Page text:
Export Subsidies


The agreement requires that export subsidies be reduced by 21 percent in terms of quantities and by 36 percent in terms of budgetary outlays by the end of the six-year implementation period. The WTO members may continue to use their existing export subsidies within the established limits but they cannot introduce any new export subsidies.


The agreement is virtually non-existent in India as the country is giving far less subsidy than limited by the WTO.


The WTO proposals on agriculture are marred with ambiguity as well as inconsistent with the age-old Indian mode of farming and tradition. In fact it has been a general view among all the economists and political scientists that Asiatic mode of production is quite different from that practised in Europe or the US. The WTO, and other Brettonwood institutions give scant regard to different agrarian relationship and societal norms in India and other Afro-Asian societies which are different from that of European and the US. For these institutions and their policy makers the entire world mechanism should be uniform, if they are not, the  market would make them.


The manifestation of globalisation syndrome in Agriculture sector is to be seen in terms of increasing centralisation of market and the shift from food to cash crop. All over the country, there has been a marked decline in acreage once under food crop cultivation now in favour of cash crop.

A recent study has revealed that in Central India (Narmada Valley belt) pulses have been pushed out by soyabean, Madhya Pradesh alone witnessed dramatic expansion of acreage of soyabean cultivation to 48 lakh hectares. Apart from the adverse effect this process would have on the nutrition-value and on the price of the pulse.


It is the soyabean trade that is worrisome. Soya seeds are supplied by the cartels that have soya oil extraction plants in some areas of Madhya Pradesh, the farmers are under obligation to sell their produce to the same companies that have supplied the seeds. The produce is used for the extraction of oil and preparing into cattle feed for export. Soya oil is not a cooking medium for most of the households of the country, yet it is being deliberately dumped in the market, in direct competition with the traditional cooking mediums. The soya oil companies are mostly owned by the MNCs while the traditional cooking oils are still processed by small and marginal entrepreneurs, who are in no position to counter the onslaught.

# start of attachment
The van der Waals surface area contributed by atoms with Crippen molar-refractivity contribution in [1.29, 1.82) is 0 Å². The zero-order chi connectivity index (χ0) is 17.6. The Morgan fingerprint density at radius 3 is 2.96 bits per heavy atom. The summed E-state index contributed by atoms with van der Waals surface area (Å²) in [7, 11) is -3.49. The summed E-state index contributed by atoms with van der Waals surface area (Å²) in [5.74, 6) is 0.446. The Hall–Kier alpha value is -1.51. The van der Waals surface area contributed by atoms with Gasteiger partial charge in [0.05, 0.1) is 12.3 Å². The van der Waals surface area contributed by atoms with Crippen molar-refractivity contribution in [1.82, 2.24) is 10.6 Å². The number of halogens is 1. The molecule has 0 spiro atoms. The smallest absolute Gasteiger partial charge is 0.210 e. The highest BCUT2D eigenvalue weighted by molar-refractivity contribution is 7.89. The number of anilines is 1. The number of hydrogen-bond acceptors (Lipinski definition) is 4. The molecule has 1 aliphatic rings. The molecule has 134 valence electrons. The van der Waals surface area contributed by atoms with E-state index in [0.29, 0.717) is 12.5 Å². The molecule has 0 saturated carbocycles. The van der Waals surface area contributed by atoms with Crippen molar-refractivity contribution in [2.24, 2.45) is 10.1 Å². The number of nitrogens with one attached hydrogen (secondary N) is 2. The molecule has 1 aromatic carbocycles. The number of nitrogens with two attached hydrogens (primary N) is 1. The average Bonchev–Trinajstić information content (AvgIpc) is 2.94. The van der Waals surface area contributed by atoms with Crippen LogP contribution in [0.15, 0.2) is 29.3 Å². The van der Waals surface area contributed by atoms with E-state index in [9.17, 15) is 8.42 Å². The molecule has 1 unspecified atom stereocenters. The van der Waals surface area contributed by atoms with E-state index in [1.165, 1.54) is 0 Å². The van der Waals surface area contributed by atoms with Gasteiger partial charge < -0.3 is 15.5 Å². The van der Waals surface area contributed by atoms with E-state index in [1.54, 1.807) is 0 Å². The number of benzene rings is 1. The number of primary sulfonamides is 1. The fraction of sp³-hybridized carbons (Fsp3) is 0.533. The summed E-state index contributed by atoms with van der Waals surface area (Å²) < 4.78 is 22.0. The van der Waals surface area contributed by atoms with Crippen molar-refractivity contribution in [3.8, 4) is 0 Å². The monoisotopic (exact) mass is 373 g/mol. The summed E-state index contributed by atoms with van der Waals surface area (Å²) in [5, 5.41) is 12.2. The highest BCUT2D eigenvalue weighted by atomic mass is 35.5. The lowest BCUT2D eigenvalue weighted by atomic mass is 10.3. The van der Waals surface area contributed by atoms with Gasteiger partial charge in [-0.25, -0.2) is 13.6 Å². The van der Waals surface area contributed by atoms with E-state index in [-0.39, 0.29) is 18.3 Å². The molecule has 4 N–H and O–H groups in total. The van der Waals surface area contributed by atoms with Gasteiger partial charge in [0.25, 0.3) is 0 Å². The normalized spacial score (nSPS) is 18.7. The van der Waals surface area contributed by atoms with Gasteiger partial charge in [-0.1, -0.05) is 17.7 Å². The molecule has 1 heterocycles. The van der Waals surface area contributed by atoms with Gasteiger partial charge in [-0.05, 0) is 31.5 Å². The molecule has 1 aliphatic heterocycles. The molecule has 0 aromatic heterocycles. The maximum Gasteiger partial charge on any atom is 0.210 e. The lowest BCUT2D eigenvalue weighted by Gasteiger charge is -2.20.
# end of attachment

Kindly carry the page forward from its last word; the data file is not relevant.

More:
The case of rice crop is even more intriguing. The multinational agro giants have patented those varieties of this crop, that for centuries were known to the Indian farmers. They have promoted single line seed across the country bypassing the age-old tradition of Indian farmers of a wide range of seeds, suited and adapted to different micro eco-systems and rainfall conditions. The situation becomes all the more serious given the fact that now these companies have resorted to stealing the country seeds through unethical patents.


The spectre of terminator seeds is haunting the entire Third World. These seeds are genetically modified variety of crop seeds, that can germinate only once. The seeds cannot be used for subsequent sowing. Thus preventing farmers to their own seeds  for replanting and forcing them to buy seeds again and again from the TNCs. The Indian government, for the benefit of Monsanto, thought it fit to allow field testing of its genetically modified cottonseeds. The plants were uprooted by militant peasants and after a spate of agitation by farmers, unions and other NGOs. The same Monsanto as reported has applied for bringing in genetically modified varieties of rice and sugar cane.